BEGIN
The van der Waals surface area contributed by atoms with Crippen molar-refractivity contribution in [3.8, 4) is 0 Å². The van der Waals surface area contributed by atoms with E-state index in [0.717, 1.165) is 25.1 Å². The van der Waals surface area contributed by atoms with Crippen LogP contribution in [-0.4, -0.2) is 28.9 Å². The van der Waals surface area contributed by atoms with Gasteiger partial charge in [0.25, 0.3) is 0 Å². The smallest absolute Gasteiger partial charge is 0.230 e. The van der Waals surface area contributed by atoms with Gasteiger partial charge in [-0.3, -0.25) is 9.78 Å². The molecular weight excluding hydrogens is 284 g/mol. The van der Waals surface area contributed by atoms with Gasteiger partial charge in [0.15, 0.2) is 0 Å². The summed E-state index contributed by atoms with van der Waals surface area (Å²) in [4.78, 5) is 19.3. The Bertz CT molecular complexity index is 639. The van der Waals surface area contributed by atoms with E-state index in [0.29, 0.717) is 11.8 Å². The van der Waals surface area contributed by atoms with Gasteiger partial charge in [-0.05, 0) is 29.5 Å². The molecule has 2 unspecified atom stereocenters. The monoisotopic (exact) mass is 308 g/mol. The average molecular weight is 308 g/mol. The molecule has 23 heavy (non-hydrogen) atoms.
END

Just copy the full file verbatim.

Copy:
The van der Waals surface area contributed by atoms with Crippen molar-refractivity contribution in [3.8, 4) is 0 Å². The van der Waals surface area contributed by atoms with E-state index in [0.717, 1.165) is 25.1 Å². The van der Waals surface area contributed by atoms with Crippen LogP contribution in [-0.4, -0.2) is 28.9 Å². The van der Waals surface area contributed by atoms with Gasteiger partial charge in [0.25, 0.3) is 0 Å². The smallest absolute Gasteiger partial charge is 0.230 e. The van der Waals surface area contributed by atoms with Gasteiger partial charge in [-0.3, -0.25) is 9.78 Å². The molecular weight excluding hydrogens is 284 g/mol. The van der Waals surface area contributed by atoms with Gasteiger partial charge in [0.15, 0.2) is 0 Å². The summed E-state index contributed by atoms with van der Waals surface area (Å²) in [4.78, 5) is 19.3. The Bertz CT molecular complexity index is 639. The van der Waals surface area contributed by atoms with E-state index in [0.29, 0.717) is 11.8 Å². The van der Waals surface area contributed by atoms with Gasteiger partial charge in [-0.05, 0) is 29.5 Å². The molecule has 2 unspecified atom stereocenters. The monoisotopic (exact) mass is 308 g/mol. The average molecular weight is 308 g/mol. The molecule has 23 heavy (non-hydrogen) atoms.